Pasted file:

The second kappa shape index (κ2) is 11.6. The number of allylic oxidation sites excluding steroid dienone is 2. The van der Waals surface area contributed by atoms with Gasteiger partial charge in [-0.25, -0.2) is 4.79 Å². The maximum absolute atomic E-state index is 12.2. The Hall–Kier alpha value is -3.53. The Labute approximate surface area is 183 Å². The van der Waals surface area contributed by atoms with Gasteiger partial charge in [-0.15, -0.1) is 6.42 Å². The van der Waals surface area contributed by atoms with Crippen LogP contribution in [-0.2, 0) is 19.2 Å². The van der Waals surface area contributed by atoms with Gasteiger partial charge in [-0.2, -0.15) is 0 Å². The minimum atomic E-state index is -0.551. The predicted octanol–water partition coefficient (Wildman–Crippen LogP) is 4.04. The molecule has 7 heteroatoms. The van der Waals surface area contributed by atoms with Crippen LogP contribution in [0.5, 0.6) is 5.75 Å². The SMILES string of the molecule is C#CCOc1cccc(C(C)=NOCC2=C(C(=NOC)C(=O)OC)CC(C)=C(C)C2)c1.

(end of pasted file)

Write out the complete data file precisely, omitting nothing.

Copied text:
The second kappa shape index (κ2) is 11.6. The number of allylic oxidation sites excluding steroid dienone is 2. The van der Waals surface area contributed by atoms with Gasteiger partial charge in [-0.25, -0.2) is 4.79 Å². The maximum absolute atomic E-state index is 12.2. The Hall–Kier alpha value is -3.53. The Labute approximate surface area is 183 Å². The van der Waals surface area contributed by atoms with Gasteiger partial charge in [-0.15, -0.1) is 6.42 Å². The van der Waals surface area contributed by atoms with Crippen LogP contribution in [-0.2, 0) is 19.2 Å². The van der Waals surface area contributed by atoms with Gasteiger partial charge in [-0.2, -0.15) is 0 Å². The minimum atomic E-state index is -0.551. The predicted octanol–water partition coefficient (Wildman–Crippen LogP) is 4.04. The molecule has 7 heteroatoms. The van der Waals surface area contributed by atoms with Crippen LogP contribution in [0.5, 0.6) is 5.75 Å². The SMILES string of the molecule is C#CCOc1cccc(C(C)=NOCC2=C(C(=NOC)C(=O)OC)CC(C)=C(C)C2)c1.